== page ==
We also asked Virgo what the future of exams is likely to be, following this year’s shift to largely online exams. Virgo told The Tab he would be “very surprised if we go back to what we did before”, saying that “in large parts of the university” there have been discussions on keeping exams online. 

This doesn’t mean that exams will be “entirely online” but rather this will “depend on the subject”, giving some subjects the option to have alternative exam formats if they desire.

He said this is something which the university had been “doing a lot of work [on] before the pandemic”, and that he had “been pushing with others on being more flexible in the way we assess.” He said he sees the pandemic as “a perfect example of an opportunity that we really need to seize” in terms of rethinking Cambridge’s approach to examinations.

When pressed on what this increased flexibility could look like, he suggested potential alternatives to the traditional closed-book exam hall situation, such as “open book exams, take-home exams, and online exams.”

Again, he stressed the need for flexibility between faculties and departments, saying: “I think it’s important that the university doesn’t say everybody’s got to examine in this way, but for others, I think it’s saying yeah, here’s permission, you’ve been experimenting and if you think this works, stick with it.”

The Tab spoke to Siyang Wei and Rensa Gaunt from the Cambridge SU about how this news might impact the accessibility of the exam format. The SU called on the university to move non-essential teaching online last term, partly in the interest of accessibility for disabled students.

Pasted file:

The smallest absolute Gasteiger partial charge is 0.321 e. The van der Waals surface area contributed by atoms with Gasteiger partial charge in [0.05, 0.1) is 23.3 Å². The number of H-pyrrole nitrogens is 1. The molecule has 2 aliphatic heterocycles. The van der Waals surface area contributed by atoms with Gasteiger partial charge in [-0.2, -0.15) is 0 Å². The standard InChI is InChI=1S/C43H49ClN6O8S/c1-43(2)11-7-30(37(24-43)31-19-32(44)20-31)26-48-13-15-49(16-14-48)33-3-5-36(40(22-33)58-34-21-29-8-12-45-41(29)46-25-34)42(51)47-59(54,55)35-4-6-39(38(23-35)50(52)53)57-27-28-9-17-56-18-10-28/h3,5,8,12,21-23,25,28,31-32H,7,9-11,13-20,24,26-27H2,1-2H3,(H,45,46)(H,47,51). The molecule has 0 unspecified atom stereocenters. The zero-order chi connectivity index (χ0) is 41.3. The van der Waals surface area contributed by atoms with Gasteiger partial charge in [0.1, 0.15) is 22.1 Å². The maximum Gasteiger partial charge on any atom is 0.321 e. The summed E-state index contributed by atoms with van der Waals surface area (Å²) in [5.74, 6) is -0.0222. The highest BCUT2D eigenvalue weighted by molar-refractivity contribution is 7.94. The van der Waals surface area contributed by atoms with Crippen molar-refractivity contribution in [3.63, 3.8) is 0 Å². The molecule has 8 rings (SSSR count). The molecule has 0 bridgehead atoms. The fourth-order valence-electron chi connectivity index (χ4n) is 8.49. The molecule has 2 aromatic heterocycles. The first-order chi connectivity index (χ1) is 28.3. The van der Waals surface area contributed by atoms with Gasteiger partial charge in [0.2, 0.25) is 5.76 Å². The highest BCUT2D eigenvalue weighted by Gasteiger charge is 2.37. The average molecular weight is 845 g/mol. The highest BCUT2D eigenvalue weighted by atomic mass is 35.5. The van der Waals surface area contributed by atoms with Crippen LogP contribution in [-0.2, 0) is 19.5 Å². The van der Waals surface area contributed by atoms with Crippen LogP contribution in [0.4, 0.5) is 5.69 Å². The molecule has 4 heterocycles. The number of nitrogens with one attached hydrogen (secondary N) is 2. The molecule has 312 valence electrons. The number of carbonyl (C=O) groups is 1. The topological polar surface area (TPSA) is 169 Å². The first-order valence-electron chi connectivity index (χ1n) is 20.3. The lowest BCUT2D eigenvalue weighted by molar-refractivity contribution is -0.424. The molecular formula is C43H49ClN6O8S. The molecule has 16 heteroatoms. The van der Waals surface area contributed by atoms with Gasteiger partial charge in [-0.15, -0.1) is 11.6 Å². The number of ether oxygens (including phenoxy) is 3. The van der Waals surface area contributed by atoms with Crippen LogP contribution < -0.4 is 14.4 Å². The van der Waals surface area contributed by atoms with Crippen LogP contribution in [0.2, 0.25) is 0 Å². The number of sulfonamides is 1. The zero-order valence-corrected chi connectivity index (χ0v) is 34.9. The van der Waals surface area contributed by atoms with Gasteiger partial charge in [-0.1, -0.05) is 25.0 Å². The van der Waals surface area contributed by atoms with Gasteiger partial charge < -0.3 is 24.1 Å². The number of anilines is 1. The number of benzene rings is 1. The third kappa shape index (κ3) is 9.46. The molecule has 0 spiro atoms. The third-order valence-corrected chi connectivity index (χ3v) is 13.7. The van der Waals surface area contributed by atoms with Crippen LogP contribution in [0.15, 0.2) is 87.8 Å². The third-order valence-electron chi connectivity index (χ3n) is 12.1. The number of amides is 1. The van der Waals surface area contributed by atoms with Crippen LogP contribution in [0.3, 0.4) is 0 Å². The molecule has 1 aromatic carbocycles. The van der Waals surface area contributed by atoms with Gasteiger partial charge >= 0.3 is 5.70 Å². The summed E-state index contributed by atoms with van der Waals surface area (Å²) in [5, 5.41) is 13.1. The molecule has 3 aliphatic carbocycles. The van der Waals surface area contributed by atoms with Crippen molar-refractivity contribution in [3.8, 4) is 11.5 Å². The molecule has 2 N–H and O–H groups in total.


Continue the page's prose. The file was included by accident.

Siyang and Rensa said: “We’ve known for a long time that the traditional ‘Cambridge’ exam format doesn’t work for everyone, especially disabled and other marginalised students, and are glad the University seems open to maintaining some new modes of assessment. Making assessment accessible is essential to addressing attainment gaps, as well as reducing the stress and anxiety students feel throughout their time at Cambridge.”

However, they also addressed that “some of the changes made this year, such as proctored online exams, have introduced new difficulties.”

They suggest: “Whatever decisions faculties make about assessment going forward, it’s essential that they include academic representatives and incorporate student feedback from the start.

“Similarly, any permanent shift to more online learning must include meaningful consultation to establish that students want it, and come with investment in infrastructure and staff support to ensure it is high quality.”

On lectures, Rensa and Siyang said: “Disabled students have been pushing for years for lecture recordings to be made available, so we welcome the university’s plan to expand lecture capture and allow recording to continue even once we are able to have in-person lectures again.
“This doesn’t resolve all accessibility issues, however, and requires investment in areas such as recording quality, closed captioning, and staff training to ensure it can benefit all students.”